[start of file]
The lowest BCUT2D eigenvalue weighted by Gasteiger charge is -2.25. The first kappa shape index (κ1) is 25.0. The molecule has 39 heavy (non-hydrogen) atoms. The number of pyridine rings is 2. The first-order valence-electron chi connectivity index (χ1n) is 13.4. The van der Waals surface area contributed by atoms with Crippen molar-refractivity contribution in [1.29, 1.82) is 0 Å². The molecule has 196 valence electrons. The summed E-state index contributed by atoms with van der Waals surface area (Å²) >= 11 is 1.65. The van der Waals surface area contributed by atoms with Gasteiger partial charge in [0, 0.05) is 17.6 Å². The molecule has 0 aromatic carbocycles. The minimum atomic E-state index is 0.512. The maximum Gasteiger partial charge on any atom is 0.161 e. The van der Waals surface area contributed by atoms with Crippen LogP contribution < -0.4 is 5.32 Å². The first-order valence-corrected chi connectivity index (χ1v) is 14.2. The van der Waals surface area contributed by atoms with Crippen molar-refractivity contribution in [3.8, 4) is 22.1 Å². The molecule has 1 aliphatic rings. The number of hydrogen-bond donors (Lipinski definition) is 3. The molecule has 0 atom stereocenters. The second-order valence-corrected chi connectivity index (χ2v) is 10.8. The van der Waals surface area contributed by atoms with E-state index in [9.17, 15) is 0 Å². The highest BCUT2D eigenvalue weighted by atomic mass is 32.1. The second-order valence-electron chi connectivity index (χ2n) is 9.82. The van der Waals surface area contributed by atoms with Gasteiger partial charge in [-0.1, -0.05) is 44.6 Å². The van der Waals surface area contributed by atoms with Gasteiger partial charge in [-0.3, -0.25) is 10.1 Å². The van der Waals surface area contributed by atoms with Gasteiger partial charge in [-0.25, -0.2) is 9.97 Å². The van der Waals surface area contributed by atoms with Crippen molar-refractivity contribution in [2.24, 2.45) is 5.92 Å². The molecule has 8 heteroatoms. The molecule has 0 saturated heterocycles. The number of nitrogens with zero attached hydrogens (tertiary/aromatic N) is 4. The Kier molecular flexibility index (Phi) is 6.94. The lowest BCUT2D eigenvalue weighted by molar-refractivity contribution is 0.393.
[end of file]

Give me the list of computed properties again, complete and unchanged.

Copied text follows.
The lowest BCUT2D eigenvalue weighted by Gasteiger charge is -2.25. The first kappa shape index (κ1) is 25.0. The molecule has 39 heavy (non-hydrogen) atoms. The number of pyridine rings is 2. The first-order valence-electron chi connectivity index (χ1n) is 13.4. The van der Waals surface area contributed by atoms with Crippen molar-refractivity contribution in [1.29, 1.82) is 0 Å². The molecule has 196 valence electrons. The summed E-state index contributed by atoms with van der Waals surface area (Å²) >= 11 is 1.65. The van der Waals surface area contributed by atoms with Gasteiger partial charge in [0, 0.05) is 17.6 Å². The molecule has 0 aromatic carbocycles. The minimum atomic E-state index is 0.512. The maximum Gasteiger partial charge on any atom is 0.161 e. The van der Waals surface area contributed by atoms with Crippen LogP contribution < -0.4 is 5.32 Å². The first-order valence-corrected chi connectivity index (χ1v) is 14.2. The van der Waals surface area contributed by atoms with Crippen molar-refractivity contribution in [3.8, 4) is 22.1 Å². The molecule has 1 aliphatic rings. The number of hydrogen-bond donors (Lipinski definition) is 3. The molecule has 0 atom stereocenters. The second-order valence-corrected chi connectivity index (χ2v) is 10.8. The van der Waals surface area contributed by atoms with E-state index in [9.17, 15) is 0 Å². The highest BCUT2D eigenvalue weighted by atomic mass is 32.1. The second-order valence-electron chi connectivity index (χ2n) is 9.82. The van der Waals surface area contributed by atoms with Gasteiger partial charge in [-0.1, -0.05) is 44.6 Å². The van der Waals surface area contributed by atoms with Gasteiger partial charge in [-0.3, -0.25) is 10.1 Å². The van der Waals surface area contributed by atoms with Gasteiger partial charge in [-0.25, -0.2) is 9.97 Å². The van der Waals surface area contributed by atoms with Crippen molar-refractivity contribution in [2.24, 2.45) is 5.92 Å². The molecule has 8 heteroatoms. The molecule has 0 saturated heterocycles. The number of nitrogens with zero attached hydrogens (tertiary/aromatic N) is 4. The Kier molecular flexibility index (Phi) is 6.94. The lowest BCUT2D eigenvalue weighted by molar-refractivity contribution is 0.393.